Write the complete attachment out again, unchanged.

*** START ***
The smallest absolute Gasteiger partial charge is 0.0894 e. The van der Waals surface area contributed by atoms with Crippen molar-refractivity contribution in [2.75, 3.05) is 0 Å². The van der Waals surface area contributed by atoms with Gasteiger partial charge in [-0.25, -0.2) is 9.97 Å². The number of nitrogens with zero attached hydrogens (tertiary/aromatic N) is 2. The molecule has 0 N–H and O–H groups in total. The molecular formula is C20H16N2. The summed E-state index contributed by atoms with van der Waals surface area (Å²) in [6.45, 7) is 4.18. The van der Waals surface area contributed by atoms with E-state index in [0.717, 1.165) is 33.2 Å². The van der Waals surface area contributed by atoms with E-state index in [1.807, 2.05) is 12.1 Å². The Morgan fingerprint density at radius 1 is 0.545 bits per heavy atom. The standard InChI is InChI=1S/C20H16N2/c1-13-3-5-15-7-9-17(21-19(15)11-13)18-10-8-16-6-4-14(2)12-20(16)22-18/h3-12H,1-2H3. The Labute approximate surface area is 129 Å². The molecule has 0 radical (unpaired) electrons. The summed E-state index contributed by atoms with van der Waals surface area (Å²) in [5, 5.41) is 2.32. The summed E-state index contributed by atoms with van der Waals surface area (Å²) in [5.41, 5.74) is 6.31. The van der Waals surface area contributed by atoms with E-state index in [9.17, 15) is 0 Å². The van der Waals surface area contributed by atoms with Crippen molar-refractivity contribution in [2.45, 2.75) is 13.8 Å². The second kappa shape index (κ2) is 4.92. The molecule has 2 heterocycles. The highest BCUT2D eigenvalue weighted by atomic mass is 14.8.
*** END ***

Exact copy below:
The smallest absolute Gasteiger partial charge is 0.0894 e. The van der Waals surface area contributed by atoms with Crippen molar-refractivity contribution in [2.75, 3.05) is 0 Å². The van der Waals surface area contributed by atoms with Gasteiger partial charge in [-0.25, -0.2) is 9.97 Å². The number of nitrogens with zero attached hydrogens (tertiary/aromatic N) is 2. The molecule has 0 N–H and O–H groups in total. The molecular formula is C20H16N2. The summed E-state index contributed by atoms with van der Waals surface area (Å²) in [6.45, 7) is 4.18. The van der Waals surface area contributed by atoms with E-state index in [0.717, 1.165) is 33.2 Å². The van der Waals surface area contributed by atoms with E-state index in [1.807, 2.05) is 12.1 Å². The Morgan fingerprint density at radius 1 is 0.545 bits per heavy atom. The standard InChI is InChI=1S/C20H16N2/c1-13-3-5-15-7-9-17(21-19(15)11-13)18-10-8-16-6-4-14(2)12-20(16)22-18/h3-12H,1-2H3. The Labute approximate surface area is 129 Å². The molecule has 0 radical (unpaired) electrons. The summed E-state index contributed by atoms with van der Waals surface area (Å²) in [5, 5.41) is 2.32. The summed E-state index contributed by atoms with van der Waals surface area (Å²) in [5.41, 5.74) is 6.31. The van der Waals surface area contributed by atoms with E-state index in [9.17, 15) is 0 Å². The van der Waals surface area contributed by atoms with Crippen molar-refractivity contribution in [2.45, 2.75) is 13.8 Å². The second kappa shape index (κ2) is 4.92. The molecule has 2 heterocycles. The highest BCUT2D eigenvalue weighted by atomic mass is 14.8.